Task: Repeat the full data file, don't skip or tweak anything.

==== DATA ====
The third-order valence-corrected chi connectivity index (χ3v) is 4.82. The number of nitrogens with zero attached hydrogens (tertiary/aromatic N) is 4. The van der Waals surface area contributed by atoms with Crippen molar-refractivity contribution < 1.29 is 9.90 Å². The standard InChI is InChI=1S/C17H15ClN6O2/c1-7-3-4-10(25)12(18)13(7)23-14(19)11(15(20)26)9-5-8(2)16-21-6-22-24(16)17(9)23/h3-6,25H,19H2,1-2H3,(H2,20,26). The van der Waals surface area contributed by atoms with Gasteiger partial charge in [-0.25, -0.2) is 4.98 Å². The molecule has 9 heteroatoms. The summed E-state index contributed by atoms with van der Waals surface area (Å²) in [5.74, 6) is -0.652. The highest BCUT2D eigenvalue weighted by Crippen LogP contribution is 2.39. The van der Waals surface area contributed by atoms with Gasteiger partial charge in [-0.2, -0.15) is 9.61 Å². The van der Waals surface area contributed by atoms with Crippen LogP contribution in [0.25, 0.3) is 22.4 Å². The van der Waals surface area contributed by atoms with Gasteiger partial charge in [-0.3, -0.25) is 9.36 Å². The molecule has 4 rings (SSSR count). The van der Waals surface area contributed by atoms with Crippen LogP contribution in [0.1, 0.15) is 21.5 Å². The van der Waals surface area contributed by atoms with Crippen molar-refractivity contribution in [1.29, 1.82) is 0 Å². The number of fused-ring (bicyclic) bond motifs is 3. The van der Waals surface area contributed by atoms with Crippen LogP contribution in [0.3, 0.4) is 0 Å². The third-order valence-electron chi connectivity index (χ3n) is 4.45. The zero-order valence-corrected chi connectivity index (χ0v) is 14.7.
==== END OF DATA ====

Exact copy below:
The third-order valence-corrected chi connectivity index (χ3v) is 4.82. The number of nitrogens with zero attached hydrogens (tertiary/aromatic N) is 4. The van der Waals surface area contributed by atoms with Crippen molar-refractivity contribution < 1.29 is 9.90 Å². The standard InChI is InChI=1S/C17H15ClN6O2/c1-7-3-4-10(25)12(18)13(7)23-14(19)11(15(20)26)9-5-8(2)16-21-6-22-24(16)17(9)23/h3-6,25H,19H2,1-2H3,(H2,20,26). The van der Waals surface area contributed by atoms with Gasteiger partial charge in [-0.25, -0.2) is 4.98 Å². The molecule has 9 heteroatoms. The summed E-state index contributed by atoms with van der Waals surface area (Å²) in [5.74, 6) is -0.652. The highest BCUT2D eigenvalue weighted by Crippen LogP contribution is 2.39. The van der Waals surface area contributed by atoms with Gasteiger partial charge in [-0.2, -0.15) is 9.61 Å². The van der Waals surface area contributed by atoms with Crippen LogP contribution in [0.25, 0.3) is 22.4 Å². The van der Waals surface area contributed by atoms with Gasteiger partial charge in [-0.3, -0.25) is 9.36 Å². The molecule has 4 rings (SSSR count). The van der Waals surface area contributed by atoms with Crippen LogP contribution in [0.1, 0.15) is 21.5 Å². The van der Waals surface area contributed by atoms with Crippen molar-refractivity contribution in [1.29, 1.82) is 0 Å². The number of fused-ring (bicyclic) bond motifs is 3. The van der Waals surface area contributed by atoms with Crippen LogP contribution in [0.3, 0.4) is 0 Å². The third-order valence-electron chi connectivity index (χ3n) is 4.45. The zero-order valence-corrected chi connectivity index (χ0v) is 14.7.